4 Principles for Responsible Government Use of TechnologyWritten: 21 Jan 2020 by Rachel Thomas
As governments consider new uses of technology, whether that be sensors on taxi cabs, police body cameras, or gunshot detectors in public places, this raises issues around surveillance of vulnerable populations, unintended consequences, and potential misuse. There are several principles to keep in mind in how these decisions can be made in a healthier and more responsible manner. It can be tempting to reduce debates about government adoption of technology into binary for/against narratives, but that fails to capture many crucial and nuanced aspects of these decisions.
We recently hosted the Tech Policy Workshop at the USF Center for Applied Data Ethics. One of the themes was how governments can promote the responsible use of technology. Here I will share some key recommendations that came out of these discussions.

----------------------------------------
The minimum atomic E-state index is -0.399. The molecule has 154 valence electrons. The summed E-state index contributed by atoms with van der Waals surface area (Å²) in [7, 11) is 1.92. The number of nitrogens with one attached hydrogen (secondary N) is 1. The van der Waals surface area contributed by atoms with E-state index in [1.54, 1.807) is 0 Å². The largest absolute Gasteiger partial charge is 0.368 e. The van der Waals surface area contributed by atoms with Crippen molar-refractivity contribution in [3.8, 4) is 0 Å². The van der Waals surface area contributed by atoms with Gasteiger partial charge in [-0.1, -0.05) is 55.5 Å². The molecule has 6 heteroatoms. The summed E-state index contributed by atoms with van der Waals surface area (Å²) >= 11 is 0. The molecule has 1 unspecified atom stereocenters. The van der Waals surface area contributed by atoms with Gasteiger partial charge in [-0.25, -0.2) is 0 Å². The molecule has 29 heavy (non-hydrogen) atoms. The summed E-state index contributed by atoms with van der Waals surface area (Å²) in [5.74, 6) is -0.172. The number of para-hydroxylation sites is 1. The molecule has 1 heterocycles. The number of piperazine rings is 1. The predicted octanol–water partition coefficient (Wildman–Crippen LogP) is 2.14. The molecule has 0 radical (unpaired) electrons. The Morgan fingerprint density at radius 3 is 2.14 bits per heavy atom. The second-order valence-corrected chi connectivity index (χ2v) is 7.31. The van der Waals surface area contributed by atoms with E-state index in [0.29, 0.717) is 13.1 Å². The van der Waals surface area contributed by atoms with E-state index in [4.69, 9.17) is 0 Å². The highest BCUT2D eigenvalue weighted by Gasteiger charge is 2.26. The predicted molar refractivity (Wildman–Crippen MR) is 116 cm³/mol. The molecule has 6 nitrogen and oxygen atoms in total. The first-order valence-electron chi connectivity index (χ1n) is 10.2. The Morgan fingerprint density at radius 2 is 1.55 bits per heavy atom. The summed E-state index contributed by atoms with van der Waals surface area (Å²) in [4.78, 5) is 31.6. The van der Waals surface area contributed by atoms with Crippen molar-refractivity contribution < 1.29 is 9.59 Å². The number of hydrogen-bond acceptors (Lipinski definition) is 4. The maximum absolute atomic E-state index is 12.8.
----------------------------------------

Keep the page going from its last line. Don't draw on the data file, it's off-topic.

- Listen to local communities
- Beware how NDAs obscure public sector process and law
- Security is not the same as safety
- Policy decisions should not be outsourced as design decisions
Listen to local communities
There aren’t universal ethical answers that will make sense in every country and culture. Therefore, decisions on technology use should be made in close consultation with local communities. In 2013, Oakland announced plans for a new Domain Awareness Center (DAC), which would implement over 700 cameras throughout schools and public housing, facial recognition software, automated license plate readers (ALPRs), storage capacity for 300 terabytes of data, and a centralized facility with live monitroy. Brian Hofer was an Oakland resident who had never set foot in City Hall prior to this, but he was alarmed by the plans, particularly in light of Edward Snowden’s revelations, which had been released the same month. Together with other citizens and privacy advocates, Hofer was concerned about the intrusiveness of the plans and began attending city council meetings. There were a number of reasons for their concerns, including the discovery that city staff had been discussing using DAC to surveil protests and demonstrations. Through the advocacy of local citizens, the plans were dramatically scaled back and the Oakland Privacy Commission was formed, which continues to provide valuable insight into potential government decisions and purchases.